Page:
But Gasquet’s results this year have come in part from a reclamation of the attacking game that took his into the top 10 all those years ago. Helped by a patchy service game from Federer, Gasquet broke to level 4-4, but then fell foul of another Swiss net attack and lost his serve again. A confident love hold, and the set was Federer’s 6-4.
The difference in approach was written through the stats: the safer Gasquet had made only six unforced errors but also only four winners. Federer, the bolder, had 12 and 13 respectively.
Federer was quick to press his advantage in the second, as well, as more net work broke a frustrated Gasquet with ease. The Frenchman groaned as, two metres behind the baseline, he saw a sweet drop-shot fall well beyond his reach.
But all credit to the Frenchman. Even though he came off the worse in one of the rallies of the match—volley, retrieval, lob, aggressive chase-down and a final volley winner to Federer—he went on the offensive at last.
While Federer’s forehand may be stronger than Gasquet’s, the Frenchman has the superior backhand, even in some exquisite sliced cross-court exchanges.
He came within a hair’s breadth of breaking Federer in the fourth, earning two break chances by coming to the net, but yet again was beaten by a drop-shot: Federer held for 3-1.
And the pattern continued, in a set that proved tighter than the opening minutes suggested. Federer faced break points on his next two service games, too, as Gasquet’s backhand opened up the court. Federer responded by going for the lines. Sometimes he missed, sometimes he didn’t: He was living dangerously but survived.
He went 5-3 with a remarkable defensive winning lob followed by an ace, and had by now stacked up 16 winners from 20 net plays. But then he passed up no fewer than five chances to break for the match—a luxury that he will be unable to afford when it comes to his deciding match on Saturday. On the sixth, Gasquet’s defences were finally broken with one last error. Federer broke for the match, 6-3.
So Federer’s place in the semis in London may now come down to a one-match shootout against Juan Martin del Potro. A very dejected Gasquet left court to a huge cheer but with barely a wave: He knew his campaign was over despite having one more match to play.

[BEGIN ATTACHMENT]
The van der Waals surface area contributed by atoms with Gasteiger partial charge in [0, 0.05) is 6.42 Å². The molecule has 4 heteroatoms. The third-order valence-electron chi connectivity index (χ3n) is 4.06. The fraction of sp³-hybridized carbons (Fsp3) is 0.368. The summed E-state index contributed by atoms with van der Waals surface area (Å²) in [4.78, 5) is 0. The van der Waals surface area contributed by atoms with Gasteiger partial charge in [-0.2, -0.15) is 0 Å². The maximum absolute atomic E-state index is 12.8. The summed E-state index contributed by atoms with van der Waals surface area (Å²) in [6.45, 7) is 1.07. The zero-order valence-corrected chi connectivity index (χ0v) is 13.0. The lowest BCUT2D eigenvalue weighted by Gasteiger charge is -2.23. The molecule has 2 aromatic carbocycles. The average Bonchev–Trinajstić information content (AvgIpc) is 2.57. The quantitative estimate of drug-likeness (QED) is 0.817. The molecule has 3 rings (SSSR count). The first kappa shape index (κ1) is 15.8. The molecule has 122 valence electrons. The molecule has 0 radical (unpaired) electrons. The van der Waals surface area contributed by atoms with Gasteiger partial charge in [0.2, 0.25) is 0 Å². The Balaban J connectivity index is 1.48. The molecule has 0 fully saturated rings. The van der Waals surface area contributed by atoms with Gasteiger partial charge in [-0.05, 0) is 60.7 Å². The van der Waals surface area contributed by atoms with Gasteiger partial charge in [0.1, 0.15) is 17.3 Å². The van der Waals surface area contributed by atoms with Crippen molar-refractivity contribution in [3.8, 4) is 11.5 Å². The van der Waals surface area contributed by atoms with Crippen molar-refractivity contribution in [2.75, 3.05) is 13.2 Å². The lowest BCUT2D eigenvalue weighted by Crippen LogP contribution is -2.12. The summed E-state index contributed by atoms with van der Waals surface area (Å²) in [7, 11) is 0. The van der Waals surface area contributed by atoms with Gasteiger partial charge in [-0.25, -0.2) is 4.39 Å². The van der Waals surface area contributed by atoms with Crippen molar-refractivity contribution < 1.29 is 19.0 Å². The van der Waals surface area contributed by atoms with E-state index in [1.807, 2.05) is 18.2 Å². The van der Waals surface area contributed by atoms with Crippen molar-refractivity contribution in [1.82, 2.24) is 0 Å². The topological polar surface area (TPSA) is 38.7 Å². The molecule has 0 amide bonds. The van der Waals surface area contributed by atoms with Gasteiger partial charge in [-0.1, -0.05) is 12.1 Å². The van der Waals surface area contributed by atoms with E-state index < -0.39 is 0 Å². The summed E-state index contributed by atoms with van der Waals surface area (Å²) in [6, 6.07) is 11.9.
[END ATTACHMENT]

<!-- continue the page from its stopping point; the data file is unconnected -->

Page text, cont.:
Federer talked of Gasquet’s game with great warmth, seeing perhaps the aesthetics in the Frenchman that his own fans so relish.
“He’s got incredible playing style and beautiful shot-making…Richard does a good job of making you feel uncomfortable as well because he uses heights, spins really well. He likes extended rallies. I’m trying to force the issue.”
He also admitted that things needed still to improve:
“The movement, the coordination is not exactly how I want it to be, you know. Sometimes I’m in two minds. But that’s where I think today was just a battle for myself, making sure I move the right way, I play the right way, I have the right shot selection. Maybe also just getting used to the conditions a little bit.
“I think the win in Paris [against del Potro] was big for me, because he did beat me three times indoors straight…I truly believe my confidence is higher, and that’s what I need to beat the best, and Juan Martin is part of that group, obviously.”
But there’s a long way to go in the competition, not least del Potro’s match against Djokovic, which could change entirely the qualifying scenario for Saturday.